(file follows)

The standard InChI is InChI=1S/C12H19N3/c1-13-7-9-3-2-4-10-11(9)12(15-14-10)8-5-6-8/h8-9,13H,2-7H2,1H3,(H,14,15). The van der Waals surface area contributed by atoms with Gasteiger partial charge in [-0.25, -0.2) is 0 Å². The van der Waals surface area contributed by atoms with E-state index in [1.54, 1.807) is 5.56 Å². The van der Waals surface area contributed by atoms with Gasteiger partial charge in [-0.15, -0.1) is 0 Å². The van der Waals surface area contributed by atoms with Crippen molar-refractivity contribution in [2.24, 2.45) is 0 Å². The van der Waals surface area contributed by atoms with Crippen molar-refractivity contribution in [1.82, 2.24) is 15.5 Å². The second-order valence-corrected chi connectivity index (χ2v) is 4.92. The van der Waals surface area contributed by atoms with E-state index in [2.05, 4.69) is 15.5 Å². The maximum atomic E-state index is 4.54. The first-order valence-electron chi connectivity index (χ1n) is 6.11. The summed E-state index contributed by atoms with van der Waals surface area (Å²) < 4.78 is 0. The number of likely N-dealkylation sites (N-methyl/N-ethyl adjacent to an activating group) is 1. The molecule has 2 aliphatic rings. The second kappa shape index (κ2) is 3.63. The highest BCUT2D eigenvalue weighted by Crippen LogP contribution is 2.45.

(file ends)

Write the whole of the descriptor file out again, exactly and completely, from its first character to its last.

The standard InChI is InChI=1S/C12H19N3/c1-13-7-9-3-2-4-10-11(9)12(15-14-10)8-5-6-8/h8-9,13H,2-7H2,1H3,(H,14,15). The van der Waals surface area contributed by atoms with Gasteiger partial charge in [-0.25, -0.2) is 0 Å². The van der Waals surface area contributed by atoms with E-state index in [1.54, 1.807) is 5.56 Å². The van der Waals surface area contributed by atoms with Gasteiger partial charge in [-0.15, -0.1) is 0 Å². The van der Waals surface area contributed by atoms with Crippen molar-refractivity contribution in [2.24, 2.45) is 0 Å². The van der Waals surface area contributed by atoms with Crippen molar-refractivity contribution in [1.82, 2.24) is 15.5 Å². The second-order valence-corrected chi connectivity index (χ2v) is 4.92. The van der Waals surface area contributed by atoms with E-state index in [2.05, 4.69) is 15.5 Å². The maximum atomic E-state index is 4.54. The first-order valence-electron chi connectivity index (χ1n) is 6.11. The summed E-state index contributed by atoms with van der Waals surface area (Å²) < 4.78 is 0. The number of likely N-dealkylation sites (N-methyl/N-ethyl adjacent to an activating group) is 1. The molecule has 2 aliphatic rings. The second kappa shape index (κ2) is 3.63. The highest BCUT2D eigenvalue weighted by Crippen LogP contribution is 2.45.